A mixture of employment structures with the GP as employer and the National Health Service Trust means PHC nurses are situated in one general practice building. This includes district nurses, social workers, health visitors, counsellors, specialist nurses trained in chronic disease, a re-ablement team, community mental health and learning disability teams, two Nurse Practitioners and five GPs. Nurse Practitioners work in a similar way to the GPs, assessing, diagnosing, prescribing and referring as appropriate.

Specialist Practice Nurses manage long-term conditions via clinics: asthma, COPD, heart failure, heart disease, chronic renal disease; guideline/protocol use. Treatment room nurses and health care assistants take on a more task-orientated approach to patient care, completing jobs such as administration recalls, phlebotomy etc.

Visit Two: St Johns Medical Practice

Rhondda Cynon Taff Local Health Board, Wales

It was the concept of a facilitative role that the group saw first hand working well in an independently managed, salaried practice set up. Here GPs and a Nurse Practitioner are employed to improve nursing, reorganise care processes, provide structure and redevelop IT services to boost under-served and poorly met patient needs.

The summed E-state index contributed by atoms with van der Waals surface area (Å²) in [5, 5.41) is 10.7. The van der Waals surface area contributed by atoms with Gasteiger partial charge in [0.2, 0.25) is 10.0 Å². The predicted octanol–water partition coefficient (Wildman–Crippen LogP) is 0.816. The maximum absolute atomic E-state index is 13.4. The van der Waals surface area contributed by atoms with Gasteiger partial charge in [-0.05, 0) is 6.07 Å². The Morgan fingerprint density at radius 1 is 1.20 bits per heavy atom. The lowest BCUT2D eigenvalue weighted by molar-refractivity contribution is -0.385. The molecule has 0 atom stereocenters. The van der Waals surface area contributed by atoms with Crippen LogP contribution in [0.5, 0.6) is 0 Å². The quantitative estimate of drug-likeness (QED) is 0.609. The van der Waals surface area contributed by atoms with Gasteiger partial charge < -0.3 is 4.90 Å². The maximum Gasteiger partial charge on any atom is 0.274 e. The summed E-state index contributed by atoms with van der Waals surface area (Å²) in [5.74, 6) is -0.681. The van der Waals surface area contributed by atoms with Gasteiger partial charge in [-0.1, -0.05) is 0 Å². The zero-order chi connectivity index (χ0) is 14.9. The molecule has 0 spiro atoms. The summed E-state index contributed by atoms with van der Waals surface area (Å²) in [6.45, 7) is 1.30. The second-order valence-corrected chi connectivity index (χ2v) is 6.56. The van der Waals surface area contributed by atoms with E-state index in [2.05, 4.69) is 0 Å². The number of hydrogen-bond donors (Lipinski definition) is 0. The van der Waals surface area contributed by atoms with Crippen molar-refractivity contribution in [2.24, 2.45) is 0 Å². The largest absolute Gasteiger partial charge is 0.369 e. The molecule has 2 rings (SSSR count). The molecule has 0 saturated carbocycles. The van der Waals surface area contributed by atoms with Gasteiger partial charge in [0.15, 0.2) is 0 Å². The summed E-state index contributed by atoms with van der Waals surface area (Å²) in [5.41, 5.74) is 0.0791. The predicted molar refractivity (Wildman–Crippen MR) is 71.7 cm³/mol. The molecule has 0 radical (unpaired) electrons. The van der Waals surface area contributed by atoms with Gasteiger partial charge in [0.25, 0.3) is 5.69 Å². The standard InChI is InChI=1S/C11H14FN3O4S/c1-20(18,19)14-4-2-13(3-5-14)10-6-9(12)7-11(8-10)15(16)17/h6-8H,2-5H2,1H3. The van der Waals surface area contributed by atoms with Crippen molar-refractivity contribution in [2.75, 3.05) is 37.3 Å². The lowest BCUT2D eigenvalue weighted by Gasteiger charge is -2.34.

Clinical practice nurses and the Nurse Practitioner have a two to three year focus on training, education and up skilling in long-term condition management. National Institute for Health and Clinical Excellence (NICE) guidelines/protocols are used for long-term conditions clinical activity (equivalent to our NZGG evidence-based practice). Additionally, nurses need to be open to change, ensure their skill mix is maximised and peer and collegial education is advocated.

Nursing clinics involved prescribing for patients with complex co-morbidities through drug and medical management review. Patient perceptions, beliefs and values were addressed through specialist nurse and nurse practitioner decision-making, alongside educating patients to the realities of their medical problems.

This working example illustrates clearly the broadening nurse’s role in nurse-led clinics and the shift in care approaches.

Visit Three: Gloucestershire Primary Care Trust